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Mountain Lion helps you stay on top of things, and notifications are its chief tool for doing this. A notification can alert you to impending Calendar events and reminders, as well as new email, Facebook, and Twitter messages. Sometimes the alerts require you to click a button to dismiss them. But other types of alerts appear for just a moment, as small, subtle messages at the top right of your screen, and then disappear.

The Notifications feature is a core part of Mountain Lion. If you’ve been using an iOS device for a while, you’ve seen notifications there: banners that pop up on your lock screen to display alerts for calendar events or to let you know you've received text messages. Still, notifications in OS X involve issues that bear some explanation. Here are some of the most frequently asked questions:

Q: What can notifications notify me about?

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When password security questions aren't secure

Joe Kissell Senior Contributor, Macworld

Joe Kissell is a senior editor of TidBits and the author of numerous ebooks in the Take Control series, including the just-published Take Control of Apple Mail.
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When you select a password, you might choose to store it in a password manager, write it down, or commit it to memory (see “How to remember passwords” for some advice). Sometimes, however, things go wrong: You find yourself without access to your password manager, you lose the paper on which you recorded your passwords, or you forget a password you thought you memorized. Or maybe someone tries to break into one of your accounts, and after a few unsuccessful attempts at entering your password, the site locks out further access until you can confirm your identity.

In all those cases, online services need a secondary way of granting you access to your account or your data when you don’t have (or can’t use) your password. Sometimes—especially in lower-security situations such as access to an online publication or discussion forum—the provider lets you click a link that results in your existing password, a new password, or password-reset instructions being sent to the email address you have on file. When those simple mechanisms are considered too insecure, the site may ask you to respond to verification questions for which you’ve previously provided the answers.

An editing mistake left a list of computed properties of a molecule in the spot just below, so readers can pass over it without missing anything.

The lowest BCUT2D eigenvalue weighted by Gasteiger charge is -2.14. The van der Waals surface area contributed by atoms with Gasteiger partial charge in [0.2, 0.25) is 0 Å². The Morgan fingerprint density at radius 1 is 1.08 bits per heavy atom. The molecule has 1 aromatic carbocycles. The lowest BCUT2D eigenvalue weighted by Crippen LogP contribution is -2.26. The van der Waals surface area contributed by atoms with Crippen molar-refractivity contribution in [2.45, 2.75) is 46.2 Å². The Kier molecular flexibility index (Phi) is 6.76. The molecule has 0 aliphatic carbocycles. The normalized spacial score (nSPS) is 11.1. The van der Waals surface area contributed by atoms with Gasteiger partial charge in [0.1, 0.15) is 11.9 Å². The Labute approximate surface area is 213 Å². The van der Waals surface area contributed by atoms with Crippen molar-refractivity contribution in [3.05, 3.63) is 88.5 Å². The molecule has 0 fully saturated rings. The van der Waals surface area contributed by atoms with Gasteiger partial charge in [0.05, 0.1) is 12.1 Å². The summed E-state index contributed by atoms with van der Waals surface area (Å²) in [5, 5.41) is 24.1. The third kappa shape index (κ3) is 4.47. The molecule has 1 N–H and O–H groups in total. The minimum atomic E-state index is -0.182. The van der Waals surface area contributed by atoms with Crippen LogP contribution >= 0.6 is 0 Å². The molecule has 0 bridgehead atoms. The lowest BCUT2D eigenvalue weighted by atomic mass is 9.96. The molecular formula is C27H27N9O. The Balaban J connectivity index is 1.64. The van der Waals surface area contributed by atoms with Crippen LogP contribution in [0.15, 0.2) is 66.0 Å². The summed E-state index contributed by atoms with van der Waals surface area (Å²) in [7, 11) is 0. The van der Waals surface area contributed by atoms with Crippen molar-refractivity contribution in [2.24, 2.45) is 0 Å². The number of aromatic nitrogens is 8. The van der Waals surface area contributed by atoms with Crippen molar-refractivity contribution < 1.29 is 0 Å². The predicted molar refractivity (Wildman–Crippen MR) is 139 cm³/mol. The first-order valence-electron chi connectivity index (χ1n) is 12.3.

Unfortunately, password-reset messages and verification questions come with their own problems and risks. You can reduce your chances of being hacked—or being unable to respond correctly to one of these questions—by following a few simple tips.

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How to remember passwords (and which ones you should)

Joe Kissell Senior Contributor, Macworld

Joe Kissell is a senior editor of TidBits and the author of numerous ebooks in the Take Control series, including the just-published Take Control of Apple Mail.
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At the risk of repeating myself (see “What you don’t know about passwords might hurt you”), the best way to ensure that you never forget your passwords is to offload the task of remembering to a password manager such as 1Password (; $40). For most passwords, most people, and most of the time, that’s the only trick you’ll need. However, no matter what tools you use, you’ll have to memorize at least a few passwords. Because those are among your most important, you don’t want to trade security for memorability. Here are a few tips that can help you make sure your brain doesn’t betray you.

Determine which passwords you must memorize

I have no idea what 99 percent of my passwords are. Honestly, none whatsoever. They’re long strings of random computer-generated characters, and I’ve never even glanced at most of them. When I need to use them, I let my password manager fill them in for me or, if that won’t work for some reason, I copy and paste them. After all, it’s no harder for an app to enter a 14-character random password than for me to type in the word baseball, so I figure I have nothing to lose by going the crazy-secure route.